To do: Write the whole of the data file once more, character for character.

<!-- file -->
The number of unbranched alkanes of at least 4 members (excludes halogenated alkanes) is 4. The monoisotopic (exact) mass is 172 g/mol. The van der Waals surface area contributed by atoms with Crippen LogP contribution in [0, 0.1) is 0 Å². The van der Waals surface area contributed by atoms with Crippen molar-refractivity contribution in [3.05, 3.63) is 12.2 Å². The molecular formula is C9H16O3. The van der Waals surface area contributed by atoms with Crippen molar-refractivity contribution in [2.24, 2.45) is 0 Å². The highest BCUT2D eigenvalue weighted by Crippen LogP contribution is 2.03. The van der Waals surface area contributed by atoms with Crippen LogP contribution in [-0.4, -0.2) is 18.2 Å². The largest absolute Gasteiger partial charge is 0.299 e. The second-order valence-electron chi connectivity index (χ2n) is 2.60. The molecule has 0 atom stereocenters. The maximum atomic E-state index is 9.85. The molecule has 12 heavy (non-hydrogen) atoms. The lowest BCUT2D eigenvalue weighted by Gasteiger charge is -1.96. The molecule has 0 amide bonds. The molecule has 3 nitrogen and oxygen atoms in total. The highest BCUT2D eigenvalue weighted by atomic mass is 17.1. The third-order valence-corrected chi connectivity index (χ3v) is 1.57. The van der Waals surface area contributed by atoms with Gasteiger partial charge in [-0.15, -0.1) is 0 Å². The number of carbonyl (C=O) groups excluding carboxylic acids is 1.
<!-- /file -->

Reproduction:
The number of unbranched alkanes of at least 4 members (excludes halogenated alkanes) is 4. The monoisotopic (exact) mass is 172 g/mol. The van der Waals surface area contributed by atoms with Crippen LogP contribution in [0, 0.1) is 0 Å². The van der Waals surface area contributed by atoms with Crippen molar-refractivity contribution in [3.05, 3.63) is 12.2 Å². The molecular formula is C9H16O3. The van der Waals surface area contributed by atoms with Crippen molar-refractivity contribution in [2.24, 2.45) is 0 Å². The highest BCUT2D eigenvalue weighted by Crippen LogP contribution is 2.03. The van der Waals surface area contributed by atoms with Crippen LogP contribution in [-0.4, -0.2) is 18.2 Å². The largest absolute Gasteiger partial charge is 0.299 e. The second-order valence-electron chi connectivity index (χ2n) is 2.60. The molecule has 0 atom stereocenters. The maximum atomic E-state index is 9.85. The molecule has 12 heavy (non-hydrogen) atoms. The lowest BCUT2D eigenvalue weighted by Gasteiger charge is -1.96. The molecule has 0 amide bonds. The molecule has 3 nitrogen and oxygen atoms in total. The highest BCUT2D eigenvalue weighted by atomic mass is 17.1. The third-order valence-corrected chi connectivity index (χ3v) is 1.57. The van der Waals surface area contributed by atoms with Gasteiger partial charge in [-0.15, -0.1) is 0 Å². The number of carbonyl (C=O) groups excluding carboxylic acids is 1.